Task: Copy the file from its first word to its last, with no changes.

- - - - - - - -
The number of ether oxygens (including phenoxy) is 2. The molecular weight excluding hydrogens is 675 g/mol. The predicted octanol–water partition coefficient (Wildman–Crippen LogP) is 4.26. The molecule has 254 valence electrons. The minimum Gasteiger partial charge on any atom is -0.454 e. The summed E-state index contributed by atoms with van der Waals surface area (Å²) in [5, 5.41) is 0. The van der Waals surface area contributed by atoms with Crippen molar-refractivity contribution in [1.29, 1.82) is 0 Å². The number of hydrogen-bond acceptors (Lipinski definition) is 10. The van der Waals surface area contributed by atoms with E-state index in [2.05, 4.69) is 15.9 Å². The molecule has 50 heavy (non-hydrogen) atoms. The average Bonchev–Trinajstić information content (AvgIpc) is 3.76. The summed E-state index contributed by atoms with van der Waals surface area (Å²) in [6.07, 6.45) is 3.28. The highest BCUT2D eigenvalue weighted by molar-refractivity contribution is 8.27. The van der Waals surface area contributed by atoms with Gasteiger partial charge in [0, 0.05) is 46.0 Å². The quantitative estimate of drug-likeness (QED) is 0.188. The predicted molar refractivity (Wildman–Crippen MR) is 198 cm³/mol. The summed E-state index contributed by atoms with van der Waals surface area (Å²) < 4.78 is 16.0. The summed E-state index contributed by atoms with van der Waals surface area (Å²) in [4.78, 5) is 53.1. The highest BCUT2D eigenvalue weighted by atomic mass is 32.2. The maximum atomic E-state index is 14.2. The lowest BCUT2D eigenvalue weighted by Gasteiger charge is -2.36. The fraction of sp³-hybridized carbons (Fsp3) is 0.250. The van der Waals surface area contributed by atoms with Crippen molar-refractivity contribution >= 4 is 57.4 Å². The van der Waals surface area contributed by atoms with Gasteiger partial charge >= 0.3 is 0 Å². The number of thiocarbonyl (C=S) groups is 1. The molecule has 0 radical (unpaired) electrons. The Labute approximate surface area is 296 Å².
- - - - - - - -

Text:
The number of ether oxygens (including phenoxy) is 2. The molecular weight excluding hydrogens is 675 g/mol. The predicted octanol–water partition coefficient (Wildman–Crippen LogP) is 4.26. The molecule has 254 valence electrons. The minimum Gasteiger partial charge on any atom is -0.454 e. The summed E-state index contributed by atoms with van der Waals surface area (Å²) in [5, 5.41) is 0. The van der Waals surface area contributed by atoms with Crippen molar-refractivity contribution in [1.29, 1.82) is 0 Å². The number of hydrogen-bond acceptors (Lipinski definition) is 10. The van der Waals surface area contributed by atoms with E-state index in [2.05, 4.69) is 15.9 Å². The molecule has 50 heavy (non-hydrogen) atoms. The average Bonchev–Trinajstić information content (AvgIpc) is 3.76. The summed E-state index contributed by atoms with van der Waals surface area (Å²) in [6.07, 6.45) is 3.28. The highest BCUT2D eigenvalue weighted by molar-refractivity contribution is 8.27. The van der Waals surface area contributed by atoms with Gasteiger partial charge in [0, 0.05) is 46.0 Å². The quantitative estimate of drug-likeness (QED) is 0.188. The predicted molar refractivity (Wildman–Crippen MR) is 198 cm³/mol. The summed E-state index contributed by atoms with van der Waals surface area (Å²) < 4.78 is 16.0. The summed E-state index contributed by atoms with van der Waals surface area (Å²) in [4.78, 5) is 53.1. The highest BCUT2D eigenvalue weighted by atomic mass is 32.2. The maximum atomic E-state index is 14.2. The lowest BCUT2D eigenvalue weighted by Gasteiger charge is -2.36. The fraction of sp³-hybridized carbons (Fsp3) is 0.250. The van der Waals surface area contributed by atoms with Crippen molar-refractivity contribution >= 4 is 57.4 Å². The van der Waals surface area contributed by atoms with Gasteiger partial charge >= 0.3 is 0 Å². The number of thiocarbonyl (C=S) groups is 1. The molecule has 0 radical (unpaired) electrons. The Labute approximate surface area is 296 Å².